---Two works are occasionally cited as influences. It was Frederick's court astrologer, Michael Scott, who translated (from the Arabic) into Latin Aristotle's treatise on animals. In fact, Frederick's treatise reflects a diversity of scholarly traditions from across the known world, representing one of the earliest and most significant challenges to Aristotle's explanations of nature. The guide authored by the Arab falconer Moamyn was translated at Frederick's court by Theodore of Antioch as De Scientia Venandi per Aves. A treatise attributed to the court of Henry II of England (whose daughter Joan wed William II of Sicily) may also have been an influence. However, the greater part of Frederick's treatise is based on his observation and experiments and that of the aristocrats of his realm. A testament to Frederick's intellectual curiosity, the book is rigorously scientific. The original manuscript was lost. The oldest existing copy (from which the illuminations shown here are reproduced) was commissioned by Manfred and is housed in the Vatican, and a French translation was completed around 1300--- Read More:http://www.bestofsicily.com/mag/art392.htm

About nine hundred illustrations were done for the book, probably under Frederick’s direction, some possibly by the emperor himself. Of the twelve existing manuscripts, the finest is probably the one in the Vatican Library.

---Frederick dedicated the book (dictated to his scribes and clerks) to his out-of-wedlock son, Manfred , who later added notes to the work. Falconry was probably brought to Europe with the fall of the Roman Empire, when the Huns and Alans arrived from their eastern homelands. Though practiced in antiquity and favored in China and the Near East, falconry reached its zenith under the medieval Arabs, who probably introduced it in Sicily. Appropriately, the eagle was the heraldic symbol of Frederick's Hohenstaufen dynasty as emperors - an ancient Roman ensign inherited by the Germanic peoples.--- Read More:http://www.bestofsicily.com/mag/art392.htm image:http://swampster-danteswars.blogspot.com/2009/07/emperor.html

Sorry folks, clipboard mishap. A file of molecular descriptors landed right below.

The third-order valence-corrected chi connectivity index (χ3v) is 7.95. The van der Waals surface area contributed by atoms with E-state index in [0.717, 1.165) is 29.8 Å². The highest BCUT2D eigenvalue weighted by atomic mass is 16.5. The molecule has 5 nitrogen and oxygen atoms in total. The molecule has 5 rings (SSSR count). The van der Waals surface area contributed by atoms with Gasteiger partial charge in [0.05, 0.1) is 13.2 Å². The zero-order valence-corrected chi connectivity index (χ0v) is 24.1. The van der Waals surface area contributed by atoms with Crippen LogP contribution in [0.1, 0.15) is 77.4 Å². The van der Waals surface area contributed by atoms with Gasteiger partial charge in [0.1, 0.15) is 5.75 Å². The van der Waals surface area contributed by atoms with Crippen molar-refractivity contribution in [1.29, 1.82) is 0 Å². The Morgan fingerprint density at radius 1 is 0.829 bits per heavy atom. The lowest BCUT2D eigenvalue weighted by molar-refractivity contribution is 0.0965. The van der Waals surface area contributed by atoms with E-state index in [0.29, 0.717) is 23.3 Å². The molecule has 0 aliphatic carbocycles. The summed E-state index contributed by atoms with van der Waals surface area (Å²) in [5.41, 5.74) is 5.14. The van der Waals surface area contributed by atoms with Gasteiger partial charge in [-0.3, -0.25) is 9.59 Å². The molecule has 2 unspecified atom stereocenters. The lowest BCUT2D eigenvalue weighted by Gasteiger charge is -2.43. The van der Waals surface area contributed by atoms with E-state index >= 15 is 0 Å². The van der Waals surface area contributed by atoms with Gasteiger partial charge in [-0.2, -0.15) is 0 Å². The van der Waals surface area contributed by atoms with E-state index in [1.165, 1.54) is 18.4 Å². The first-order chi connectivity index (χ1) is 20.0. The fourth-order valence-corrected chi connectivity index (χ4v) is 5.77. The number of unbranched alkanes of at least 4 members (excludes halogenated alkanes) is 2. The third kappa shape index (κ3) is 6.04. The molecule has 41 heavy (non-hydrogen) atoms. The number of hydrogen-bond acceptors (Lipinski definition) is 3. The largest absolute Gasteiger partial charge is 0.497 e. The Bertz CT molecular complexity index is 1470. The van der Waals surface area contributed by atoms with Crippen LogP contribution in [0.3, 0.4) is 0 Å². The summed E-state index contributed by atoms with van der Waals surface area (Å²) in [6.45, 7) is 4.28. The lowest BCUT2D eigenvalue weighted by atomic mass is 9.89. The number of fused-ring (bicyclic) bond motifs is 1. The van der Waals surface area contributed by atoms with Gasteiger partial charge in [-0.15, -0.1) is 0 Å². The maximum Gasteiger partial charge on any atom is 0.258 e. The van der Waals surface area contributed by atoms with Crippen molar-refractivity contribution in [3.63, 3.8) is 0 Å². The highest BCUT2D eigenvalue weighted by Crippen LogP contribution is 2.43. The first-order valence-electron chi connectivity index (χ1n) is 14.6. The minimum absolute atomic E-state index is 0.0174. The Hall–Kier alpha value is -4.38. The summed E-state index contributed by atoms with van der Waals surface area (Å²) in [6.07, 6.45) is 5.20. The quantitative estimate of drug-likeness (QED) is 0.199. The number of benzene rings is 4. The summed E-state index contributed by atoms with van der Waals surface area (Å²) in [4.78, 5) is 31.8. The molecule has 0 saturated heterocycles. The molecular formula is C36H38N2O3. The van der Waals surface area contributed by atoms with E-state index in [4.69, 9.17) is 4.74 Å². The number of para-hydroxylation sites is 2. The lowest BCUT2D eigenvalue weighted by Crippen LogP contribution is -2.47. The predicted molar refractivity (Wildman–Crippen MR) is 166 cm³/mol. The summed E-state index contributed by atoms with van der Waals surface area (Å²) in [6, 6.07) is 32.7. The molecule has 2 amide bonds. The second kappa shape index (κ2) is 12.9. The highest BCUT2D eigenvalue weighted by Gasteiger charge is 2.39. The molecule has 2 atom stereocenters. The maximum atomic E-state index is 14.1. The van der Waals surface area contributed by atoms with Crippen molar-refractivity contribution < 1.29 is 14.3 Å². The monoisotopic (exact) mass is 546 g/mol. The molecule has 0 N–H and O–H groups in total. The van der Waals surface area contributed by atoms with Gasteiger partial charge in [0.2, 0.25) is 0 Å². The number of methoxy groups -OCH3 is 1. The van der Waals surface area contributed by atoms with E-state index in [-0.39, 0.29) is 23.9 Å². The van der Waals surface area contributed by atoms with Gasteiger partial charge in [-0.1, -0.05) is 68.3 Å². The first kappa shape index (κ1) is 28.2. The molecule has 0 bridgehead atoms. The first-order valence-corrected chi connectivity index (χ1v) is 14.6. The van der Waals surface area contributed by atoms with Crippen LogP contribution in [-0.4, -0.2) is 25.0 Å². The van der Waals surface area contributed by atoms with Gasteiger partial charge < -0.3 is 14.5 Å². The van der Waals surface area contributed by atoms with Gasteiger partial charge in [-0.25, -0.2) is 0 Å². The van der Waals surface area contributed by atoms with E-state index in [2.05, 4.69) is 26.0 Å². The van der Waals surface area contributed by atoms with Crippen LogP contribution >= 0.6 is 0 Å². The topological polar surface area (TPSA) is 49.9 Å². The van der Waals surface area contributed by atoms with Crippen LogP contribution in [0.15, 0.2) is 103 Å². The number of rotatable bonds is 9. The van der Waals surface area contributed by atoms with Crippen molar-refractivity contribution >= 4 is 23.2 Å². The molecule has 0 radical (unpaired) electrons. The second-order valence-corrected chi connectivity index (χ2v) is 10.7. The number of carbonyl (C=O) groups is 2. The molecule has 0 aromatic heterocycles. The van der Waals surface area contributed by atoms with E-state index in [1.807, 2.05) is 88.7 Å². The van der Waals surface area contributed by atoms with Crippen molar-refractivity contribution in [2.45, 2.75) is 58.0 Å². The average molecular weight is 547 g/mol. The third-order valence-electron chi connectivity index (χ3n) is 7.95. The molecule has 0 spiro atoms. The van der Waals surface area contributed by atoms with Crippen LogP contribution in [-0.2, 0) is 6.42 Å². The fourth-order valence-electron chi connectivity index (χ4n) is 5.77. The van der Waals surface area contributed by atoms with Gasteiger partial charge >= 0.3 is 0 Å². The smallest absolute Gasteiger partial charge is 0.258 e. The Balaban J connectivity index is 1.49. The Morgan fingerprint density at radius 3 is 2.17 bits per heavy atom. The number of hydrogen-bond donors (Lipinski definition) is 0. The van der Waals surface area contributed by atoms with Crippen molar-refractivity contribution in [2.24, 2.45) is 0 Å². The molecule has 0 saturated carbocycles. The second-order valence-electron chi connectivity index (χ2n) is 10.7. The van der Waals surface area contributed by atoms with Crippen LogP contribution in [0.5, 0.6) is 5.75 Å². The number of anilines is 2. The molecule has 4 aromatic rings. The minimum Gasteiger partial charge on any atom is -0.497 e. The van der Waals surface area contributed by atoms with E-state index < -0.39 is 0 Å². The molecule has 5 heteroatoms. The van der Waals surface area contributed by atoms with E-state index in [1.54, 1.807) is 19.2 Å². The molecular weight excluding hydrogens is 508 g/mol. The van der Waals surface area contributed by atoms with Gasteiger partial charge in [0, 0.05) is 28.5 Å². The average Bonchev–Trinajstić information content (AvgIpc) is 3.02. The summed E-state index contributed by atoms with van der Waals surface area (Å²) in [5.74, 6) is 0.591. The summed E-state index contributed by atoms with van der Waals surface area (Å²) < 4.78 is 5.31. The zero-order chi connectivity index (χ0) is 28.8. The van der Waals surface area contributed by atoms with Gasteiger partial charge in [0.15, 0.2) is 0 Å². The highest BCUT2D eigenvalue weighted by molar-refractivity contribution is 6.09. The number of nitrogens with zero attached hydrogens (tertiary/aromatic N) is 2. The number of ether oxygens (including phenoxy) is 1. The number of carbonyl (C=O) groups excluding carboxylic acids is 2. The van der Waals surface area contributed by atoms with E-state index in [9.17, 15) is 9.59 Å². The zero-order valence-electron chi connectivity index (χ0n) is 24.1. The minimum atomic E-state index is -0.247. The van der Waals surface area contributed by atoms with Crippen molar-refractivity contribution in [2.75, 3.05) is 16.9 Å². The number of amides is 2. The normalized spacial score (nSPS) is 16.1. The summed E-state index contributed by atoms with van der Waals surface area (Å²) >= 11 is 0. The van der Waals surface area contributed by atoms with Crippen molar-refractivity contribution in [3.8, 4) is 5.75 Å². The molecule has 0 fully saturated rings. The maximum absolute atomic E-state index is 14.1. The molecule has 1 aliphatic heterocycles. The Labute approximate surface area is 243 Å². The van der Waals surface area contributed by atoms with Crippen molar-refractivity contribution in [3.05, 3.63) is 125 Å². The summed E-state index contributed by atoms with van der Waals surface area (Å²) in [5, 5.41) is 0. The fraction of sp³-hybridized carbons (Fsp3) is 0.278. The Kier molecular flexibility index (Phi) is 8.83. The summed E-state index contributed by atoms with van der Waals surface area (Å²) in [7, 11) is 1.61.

Frederick II, emperor and German king, king of Sicily, was Norman and G

n in ancestry, but essentially a Sicilian; he underwent influences from Byzantine and Moslem culture. He was a poet, a patron of Provencal troubadours and German minnesingers, and also of architecture, philosophy and science. Falconry was one of his main preoccupations; he brought together the best falconers from the four corners of the world, and provided optimum facilities. De arte is his own master-work.

CIRCLE OF JAMES HOWE (1780-1836) Malcolm Fleming Esq. of Barochan, Renfrewshire, with his Two Falconers oil on unlined canvas 20¼ x 25½ in. (51.4 x 64.8 cm.) Read More:http://www.christies.com/LotFinder/LotDetailsPrintable.aspx?intObjectID=3959145

Today we are keenly interested in “clicker-training” captive dolphins through positive reinforcement; we note that the captive dolphin is free to go away to the other end of the tank. Similarly, the captive falcon is entirely free in the sky as soon as she leaves the wrist; therefore her training is analgous to training dolphins in the open ocean (as has been done). From the falcon’s perspective, the falconer is perceived as a hunting partner–and his dog–and his horse. Lucidity in “positive reinforcement” training is essential, and to admire this quality, if no other, modern dog trainers will enjoy Frederick’s book.Read More:http://www.poodlehistory.org/PFANDH.HTM

---Engraved by H T Ryall after a picture by Sir Edwin H Landseer. Size 28 x 38 inches. Ref J117. (approx 71 x 97 cms.)--- Read More:http://www.intaglio-fine-art.com/proddetail.php?prod=J117

Read More:http://www.philographikon.com/falconry.html

Read More:http://www.bestofsicily.com/mag/art392.htm